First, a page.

| A new county policy is making the search for an Alamo recreation programmer harder than expected.
County policy now states independent contractors are no longer under the county's liability umbrella and must take on the financial responsibility themselves, county public works officials explained at last week's Alamo R-7A Parks and Recreation Committee meeting.
This makes part-time, non-benefited independent contractors - like Alamo's previous recreation programmer - extremely difficult to find, the committee members agreed.
"No one in their right mind would do that," said committee member Marianne Sasso.
Warren Lai, county associate civil engineer, has been conducting interviews for the position and suggested the committee consider hiring a full-time benefited employee as a programmer.
"Most people (applying for the position) want to be full time and benefited," he said.
Lai used a specific example of one potential candidate he had interviewed, who was a great fit for the job. When it came down to it, however, she did not take the job because she was concerned about the county contract.
"She felt the contract put her too much at risk - that there was too much liability on her part," he explained, adding that the part time work wasn't enough to make her sign on.
The change in county policy has put the search for recreation programmers back to square one, he said.
Committee members then began to discuss solutions.
"If this person is qualified, we should consider how to go out to bid and make her part of the process," Sasso said.
A full-time benefited position would run the committee anywhere from $200,000-$225,000 per year, Lai said. For non-benefited part-time work, the previous recreation programmer, Valerie Matlock, earned from about $25,000-$30,000 annually.
Looking at the numbers, some committee members said they felt they were too high.
"Either Valerie (Matlock) was significantly underpaid or the county is significantly overpaid," said committee member Maire-Jeanne Parsons.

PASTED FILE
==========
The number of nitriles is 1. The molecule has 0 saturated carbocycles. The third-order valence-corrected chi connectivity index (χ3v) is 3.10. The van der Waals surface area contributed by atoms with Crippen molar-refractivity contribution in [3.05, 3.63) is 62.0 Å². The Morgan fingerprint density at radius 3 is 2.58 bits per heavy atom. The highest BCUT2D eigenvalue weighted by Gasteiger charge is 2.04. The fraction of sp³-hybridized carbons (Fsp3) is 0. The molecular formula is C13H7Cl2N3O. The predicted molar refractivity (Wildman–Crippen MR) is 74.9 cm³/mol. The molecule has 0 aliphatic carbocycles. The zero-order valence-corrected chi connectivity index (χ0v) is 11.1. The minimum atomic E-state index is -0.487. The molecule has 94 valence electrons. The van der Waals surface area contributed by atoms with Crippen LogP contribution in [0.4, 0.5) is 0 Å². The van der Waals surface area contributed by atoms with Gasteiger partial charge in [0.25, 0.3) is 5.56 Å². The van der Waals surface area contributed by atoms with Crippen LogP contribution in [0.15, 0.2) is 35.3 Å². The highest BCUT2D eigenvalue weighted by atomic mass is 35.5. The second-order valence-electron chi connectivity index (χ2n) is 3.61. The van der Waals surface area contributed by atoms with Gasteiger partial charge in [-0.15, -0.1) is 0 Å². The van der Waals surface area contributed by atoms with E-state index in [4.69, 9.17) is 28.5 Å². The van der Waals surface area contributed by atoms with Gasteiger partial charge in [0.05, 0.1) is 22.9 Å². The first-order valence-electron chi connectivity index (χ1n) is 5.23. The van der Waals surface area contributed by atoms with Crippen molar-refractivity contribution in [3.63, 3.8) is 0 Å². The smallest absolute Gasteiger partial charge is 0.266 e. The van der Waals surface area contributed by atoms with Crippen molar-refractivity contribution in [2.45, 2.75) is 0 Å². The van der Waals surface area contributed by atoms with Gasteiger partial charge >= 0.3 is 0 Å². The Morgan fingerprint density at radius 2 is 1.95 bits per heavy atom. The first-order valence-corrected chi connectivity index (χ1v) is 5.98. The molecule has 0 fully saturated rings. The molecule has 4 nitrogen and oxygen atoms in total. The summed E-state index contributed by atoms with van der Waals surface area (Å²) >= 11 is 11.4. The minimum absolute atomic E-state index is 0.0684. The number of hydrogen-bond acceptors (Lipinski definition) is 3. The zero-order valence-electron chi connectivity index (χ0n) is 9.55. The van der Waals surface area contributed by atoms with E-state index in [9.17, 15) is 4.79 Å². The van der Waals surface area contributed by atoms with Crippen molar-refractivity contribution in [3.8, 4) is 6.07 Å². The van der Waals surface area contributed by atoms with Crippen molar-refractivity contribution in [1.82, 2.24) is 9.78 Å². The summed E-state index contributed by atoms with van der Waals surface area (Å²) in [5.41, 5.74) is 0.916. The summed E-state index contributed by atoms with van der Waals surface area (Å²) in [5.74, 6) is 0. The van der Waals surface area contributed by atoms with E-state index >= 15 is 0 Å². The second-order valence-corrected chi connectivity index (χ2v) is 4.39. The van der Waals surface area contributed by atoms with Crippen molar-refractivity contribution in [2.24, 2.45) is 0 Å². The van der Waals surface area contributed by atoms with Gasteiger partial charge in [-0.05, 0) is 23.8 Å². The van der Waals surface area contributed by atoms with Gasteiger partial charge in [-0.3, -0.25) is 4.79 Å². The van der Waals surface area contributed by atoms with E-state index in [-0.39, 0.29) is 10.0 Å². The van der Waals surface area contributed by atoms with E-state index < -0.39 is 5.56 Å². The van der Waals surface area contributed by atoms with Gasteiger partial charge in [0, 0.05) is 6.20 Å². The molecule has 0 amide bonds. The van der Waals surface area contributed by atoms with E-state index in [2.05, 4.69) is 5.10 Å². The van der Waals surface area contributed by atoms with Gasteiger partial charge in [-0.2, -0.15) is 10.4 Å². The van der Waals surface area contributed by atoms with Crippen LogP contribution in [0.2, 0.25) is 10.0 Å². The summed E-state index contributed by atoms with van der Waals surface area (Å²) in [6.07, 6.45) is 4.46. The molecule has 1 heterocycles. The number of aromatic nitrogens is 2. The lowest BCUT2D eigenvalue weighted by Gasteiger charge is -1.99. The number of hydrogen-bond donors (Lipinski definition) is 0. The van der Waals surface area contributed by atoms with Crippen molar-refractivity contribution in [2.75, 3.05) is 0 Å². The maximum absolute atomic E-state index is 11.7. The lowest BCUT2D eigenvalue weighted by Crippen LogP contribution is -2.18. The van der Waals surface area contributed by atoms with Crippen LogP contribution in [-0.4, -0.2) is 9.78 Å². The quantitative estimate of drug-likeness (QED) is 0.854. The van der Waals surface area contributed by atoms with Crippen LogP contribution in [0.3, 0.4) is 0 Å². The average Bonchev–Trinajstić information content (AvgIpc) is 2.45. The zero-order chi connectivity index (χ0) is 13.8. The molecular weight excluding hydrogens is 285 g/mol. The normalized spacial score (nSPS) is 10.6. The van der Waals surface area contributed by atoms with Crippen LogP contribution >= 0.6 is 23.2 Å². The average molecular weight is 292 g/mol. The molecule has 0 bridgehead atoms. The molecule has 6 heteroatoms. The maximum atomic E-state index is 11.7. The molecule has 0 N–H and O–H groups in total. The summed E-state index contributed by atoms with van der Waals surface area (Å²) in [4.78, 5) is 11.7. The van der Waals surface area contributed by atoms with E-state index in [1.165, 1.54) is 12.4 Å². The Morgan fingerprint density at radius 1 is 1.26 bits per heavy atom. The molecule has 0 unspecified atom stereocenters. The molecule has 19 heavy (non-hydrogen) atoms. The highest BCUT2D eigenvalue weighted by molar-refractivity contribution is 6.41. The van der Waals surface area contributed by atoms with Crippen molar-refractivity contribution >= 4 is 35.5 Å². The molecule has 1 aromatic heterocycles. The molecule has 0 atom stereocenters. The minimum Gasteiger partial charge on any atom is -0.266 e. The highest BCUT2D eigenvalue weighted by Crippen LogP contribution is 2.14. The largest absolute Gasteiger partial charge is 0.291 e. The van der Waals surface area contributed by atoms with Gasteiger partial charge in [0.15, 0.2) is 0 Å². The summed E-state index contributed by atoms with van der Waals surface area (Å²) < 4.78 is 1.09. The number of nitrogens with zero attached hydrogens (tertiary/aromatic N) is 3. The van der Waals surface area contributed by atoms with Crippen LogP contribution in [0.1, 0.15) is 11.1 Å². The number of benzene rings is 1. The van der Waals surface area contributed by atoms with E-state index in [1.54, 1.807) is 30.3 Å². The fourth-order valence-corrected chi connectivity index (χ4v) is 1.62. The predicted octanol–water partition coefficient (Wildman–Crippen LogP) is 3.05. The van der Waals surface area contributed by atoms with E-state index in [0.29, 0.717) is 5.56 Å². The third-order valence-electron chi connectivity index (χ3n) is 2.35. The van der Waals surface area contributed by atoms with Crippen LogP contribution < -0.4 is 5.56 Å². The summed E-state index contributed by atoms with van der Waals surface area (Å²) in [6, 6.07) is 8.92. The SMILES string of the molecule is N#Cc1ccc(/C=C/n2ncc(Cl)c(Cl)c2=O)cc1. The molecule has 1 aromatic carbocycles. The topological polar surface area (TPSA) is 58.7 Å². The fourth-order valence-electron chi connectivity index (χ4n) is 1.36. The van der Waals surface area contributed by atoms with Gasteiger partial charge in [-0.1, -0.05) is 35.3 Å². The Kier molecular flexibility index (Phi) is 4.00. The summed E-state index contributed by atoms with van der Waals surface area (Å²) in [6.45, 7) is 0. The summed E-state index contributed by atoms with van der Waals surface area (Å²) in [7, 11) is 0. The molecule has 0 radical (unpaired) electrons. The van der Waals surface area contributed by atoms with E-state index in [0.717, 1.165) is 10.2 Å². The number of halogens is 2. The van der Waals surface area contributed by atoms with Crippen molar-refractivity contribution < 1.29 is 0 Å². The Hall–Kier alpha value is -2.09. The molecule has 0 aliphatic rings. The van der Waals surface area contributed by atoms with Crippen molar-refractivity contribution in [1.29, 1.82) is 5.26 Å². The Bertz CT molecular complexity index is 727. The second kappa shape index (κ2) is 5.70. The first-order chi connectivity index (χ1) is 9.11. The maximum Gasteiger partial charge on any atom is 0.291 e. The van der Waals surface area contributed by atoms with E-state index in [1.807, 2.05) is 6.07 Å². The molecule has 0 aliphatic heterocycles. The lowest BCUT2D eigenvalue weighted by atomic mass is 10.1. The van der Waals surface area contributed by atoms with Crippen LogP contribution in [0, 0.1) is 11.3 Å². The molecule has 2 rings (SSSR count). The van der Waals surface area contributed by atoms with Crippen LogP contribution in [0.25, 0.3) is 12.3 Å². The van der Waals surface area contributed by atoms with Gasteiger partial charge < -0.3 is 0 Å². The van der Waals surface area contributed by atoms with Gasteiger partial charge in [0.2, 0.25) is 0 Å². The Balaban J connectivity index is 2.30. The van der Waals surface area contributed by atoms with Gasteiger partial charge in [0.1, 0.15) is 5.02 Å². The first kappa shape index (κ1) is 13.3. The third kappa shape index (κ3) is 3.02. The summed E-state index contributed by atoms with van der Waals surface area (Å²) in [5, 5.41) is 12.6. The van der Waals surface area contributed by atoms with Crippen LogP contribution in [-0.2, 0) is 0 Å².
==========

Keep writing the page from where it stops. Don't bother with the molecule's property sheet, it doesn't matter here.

A more feasible solution, the committee suggested, would be to hire company contract work. This way the contract company would have its own insurance policy and the individual contractor would be protected.
They then gave the county the go-ahead to investigate these contract firms, which are generally more expensive, but more likely to agree to county contract terms.
Other committee members suggested teaming up with Danville for funds.
"Maybe we should look at approaching the town of Danville to see if they will piggyback it," said Nancy Dommes, who serves on the committee.
This also raised the issue of whether the position should be expanded, an ongoing point of discussion for the committee.
"If you want to take (the recreation program) to another level, will you need a full-time employee? Of course," Lai said.
But some committee members weren't sure the program is ready to expand in that way at this point. There is Web site and administrative work to be done - which is more than a one man, part-time job - but a full-time position may be too large of a leap, members said.
"My vision is to have someone like Valerie with someone else for support," Committee Chairman Steve Mick said.
The topic will be discussed further at next month's R-7A meeting at 4:30 p.m., Wednesday, July 18, at Hap Magee Ranch Park; the county is currently looking into contract companies that can cover their own risk management.
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